In our latest installation guide, Salamander shows readers how to achieve a flawless installation of its new EVE pump.

Salamander’s EVE is a twin-ended, universal shower pump featuring a variable bar rating, which can be changed with just the touch of a button. EVE uses a sensor to monitor the system water flow and detect any changes, while a brushless motor varies its speed to ensure a constant pressure. EVE will fit into both positive and negative head situations, without the need for a pressure vessel and working with any gravity-fed system. 

Just follow the steps outlined below to correctly install the Salamander EVE pump.

Fit the supplied feet to the pump, then attach the hoses supplied to the robust brass connections. Make sure not to bend the hose too much, as Salamander’s hoses have an anti-vibration design, meaning that they are flexible but not designed to be bent more than 30-35° during installation.

Locate the pump in the pre-determined location and isolate water supplies to the hot water cylinder and cold water tank, and drain the system.

If soldering is to be carried out, the pipework should be set and clipped, then the pump and hoses removed so as not to come into contact with solder or flux. Flux residue will corrode the pump and will result in water leaks, so it’s important to ensure all solder joints are completed and flux residues removed prior to the pump connection.

Create a connection to the cold water tank through the use of an appropriately-sized tank connector and run a dedicated cold water feed to the pump.

Remove the hot outlet connection from the cylinder if there currently isn’t a flange fitted and fit an appropriate flange, such as a Surrey Flange. 

Once the flange is connected to the cylinder, reconnect the vent pipe and any un-pumped services to the top connection of the flange, and then take a dedicated feed from the side of the flange to the pump.

Feeds from the outlets now need to be taken to the appliances being added to the pump. If this includes any up and over pipework, it’s best to fit some air vents on the highest point of the system.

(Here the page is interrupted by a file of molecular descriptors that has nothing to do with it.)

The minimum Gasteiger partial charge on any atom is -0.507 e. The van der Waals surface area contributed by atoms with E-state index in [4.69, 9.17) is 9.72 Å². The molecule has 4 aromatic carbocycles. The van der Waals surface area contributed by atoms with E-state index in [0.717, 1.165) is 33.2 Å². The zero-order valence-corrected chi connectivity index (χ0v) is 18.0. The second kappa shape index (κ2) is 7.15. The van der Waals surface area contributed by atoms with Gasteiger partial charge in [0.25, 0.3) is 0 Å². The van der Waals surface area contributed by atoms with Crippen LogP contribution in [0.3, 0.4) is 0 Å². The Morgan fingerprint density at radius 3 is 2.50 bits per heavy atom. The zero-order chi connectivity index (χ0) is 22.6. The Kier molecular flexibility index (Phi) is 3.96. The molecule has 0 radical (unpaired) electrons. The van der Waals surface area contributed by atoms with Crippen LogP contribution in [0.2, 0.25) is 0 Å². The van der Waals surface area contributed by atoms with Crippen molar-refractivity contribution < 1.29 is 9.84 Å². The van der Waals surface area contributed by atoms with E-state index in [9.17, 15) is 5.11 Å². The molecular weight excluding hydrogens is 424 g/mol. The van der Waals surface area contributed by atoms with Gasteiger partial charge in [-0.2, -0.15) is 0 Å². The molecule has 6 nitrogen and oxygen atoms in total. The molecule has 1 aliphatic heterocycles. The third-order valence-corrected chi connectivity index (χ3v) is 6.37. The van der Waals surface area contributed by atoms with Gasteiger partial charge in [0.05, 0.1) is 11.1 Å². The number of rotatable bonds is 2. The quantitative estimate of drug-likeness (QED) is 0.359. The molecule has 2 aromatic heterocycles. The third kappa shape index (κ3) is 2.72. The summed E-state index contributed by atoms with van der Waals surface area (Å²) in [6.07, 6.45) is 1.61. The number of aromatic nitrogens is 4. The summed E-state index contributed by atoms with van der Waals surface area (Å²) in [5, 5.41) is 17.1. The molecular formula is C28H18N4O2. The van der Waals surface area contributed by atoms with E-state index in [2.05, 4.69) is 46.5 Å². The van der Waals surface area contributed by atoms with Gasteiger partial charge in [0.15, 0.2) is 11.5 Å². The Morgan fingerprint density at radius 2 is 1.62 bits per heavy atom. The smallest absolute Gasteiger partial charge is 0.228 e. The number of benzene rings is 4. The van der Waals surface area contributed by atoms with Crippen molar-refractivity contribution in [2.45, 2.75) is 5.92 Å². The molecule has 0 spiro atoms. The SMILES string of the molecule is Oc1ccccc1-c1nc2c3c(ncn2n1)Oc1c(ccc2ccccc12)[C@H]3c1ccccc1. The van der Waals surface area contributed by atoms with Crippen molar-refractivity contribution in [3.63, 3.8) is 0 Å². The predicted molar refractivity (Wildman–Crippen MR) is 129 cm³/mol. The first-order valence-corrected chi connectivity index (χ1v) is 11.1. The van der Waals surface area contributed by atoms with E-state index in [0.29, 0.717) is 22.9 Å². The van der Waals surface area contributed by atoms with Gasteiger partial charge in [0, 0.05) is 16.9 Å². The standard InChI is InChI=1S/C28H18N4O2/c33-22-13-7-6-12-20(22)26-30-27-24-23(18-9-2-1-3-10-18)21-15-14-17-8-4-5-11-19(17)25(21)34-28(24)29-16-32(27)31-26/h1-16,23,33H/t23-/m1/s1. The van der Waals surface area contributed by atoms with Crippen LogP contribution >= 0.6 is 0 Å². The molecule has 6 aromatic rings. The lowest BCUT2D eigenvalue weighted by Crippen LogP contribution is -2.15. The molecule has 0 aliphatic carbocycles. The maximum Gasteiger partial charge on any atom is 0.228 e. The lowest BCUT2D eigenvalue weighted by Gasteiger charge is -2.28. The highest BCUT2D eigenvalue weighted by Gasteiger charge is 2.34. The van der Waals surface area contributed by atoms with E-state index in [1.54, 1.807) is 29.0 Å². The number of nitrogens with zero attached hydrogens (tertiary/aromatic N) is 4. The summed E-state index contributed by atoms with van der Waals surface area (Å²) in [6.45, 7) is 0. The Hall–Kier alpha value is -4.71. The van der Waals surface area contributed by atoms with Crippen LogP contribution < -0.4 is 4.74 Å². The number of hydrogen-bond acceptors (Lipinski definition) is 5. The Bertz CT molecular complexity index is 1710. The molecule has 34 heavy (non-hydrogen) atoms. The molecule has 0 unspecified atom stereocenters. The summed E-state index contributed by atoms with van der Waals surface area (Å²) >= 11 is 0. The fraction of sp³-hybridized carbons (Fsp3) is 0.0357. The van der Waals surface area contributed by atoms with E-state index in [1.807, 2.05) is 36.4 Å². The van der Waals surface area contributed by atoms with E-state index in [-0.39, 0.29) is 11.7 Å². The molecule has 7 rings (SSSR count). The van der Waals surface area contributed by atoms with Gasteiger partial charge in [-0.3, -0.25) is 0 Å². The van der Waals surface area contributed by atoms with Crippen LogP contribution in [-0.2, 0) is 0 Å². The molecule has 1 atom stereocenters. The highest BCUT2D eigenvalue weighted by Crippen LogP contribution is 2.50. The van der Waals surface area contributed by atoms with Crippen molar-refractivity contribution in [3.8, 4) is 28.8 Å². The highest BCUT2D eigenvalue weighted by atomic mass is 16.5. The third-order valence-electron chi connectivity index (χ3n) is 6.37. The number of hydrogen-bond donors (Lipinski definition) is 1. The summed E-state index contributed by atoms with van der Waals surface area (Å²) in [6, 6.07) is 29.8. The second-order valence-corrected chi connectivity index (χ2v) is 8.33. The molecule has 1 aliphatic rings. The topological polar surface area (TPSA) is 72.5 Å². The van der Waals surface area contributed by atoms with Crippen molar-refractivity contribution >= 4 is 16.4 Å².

If the whole house is to be supplied, there should be a dedicated vent pipe from the cylinder with the outlet of the pump supplying the whole hot water supply. This supply should not be linked back into the vent, as it would cause the pump to push water back into the vent.

If the pump and hoses had been removed before soldering, re-fit the pump, ensuring the bar rating control panel is accessible. Make sure to fit filter washers to the inlets of the pump, and ensure the standard flat washers are on the outlets.

With the isolating valves turned off, re-fill the hot and cold water system and ensure all non-pumped outlets and new pipework are functioning as they should. Then turn on the inlet isolating valves and check for leaks.

With all pumped outlets off, turn on the outlet isolating valves, again checking for any possible leaks. When water has been restored, before turning the electricity on to the pump, allow as much natural flow through pumped outlets as possible to ensure the pump and all pipework is flooded. 

If it’s not possible to obtain a natural flow (such as in a negative head situation), discharge water from the pump’s outlets into a bucket, using pipe or hoses to ensure the pump is full.

Once all these steps are completed, the pump can now be plugged into a socket or wired into a fused spur by a suitably qualified person. 

Switch on the electrical supply to the pump, and then turn on all outlets one at a time to ensure the pump pressure is as desired. Job done!

Click here to view a PDF of the page as it originally appeared in the magazine, with imagery.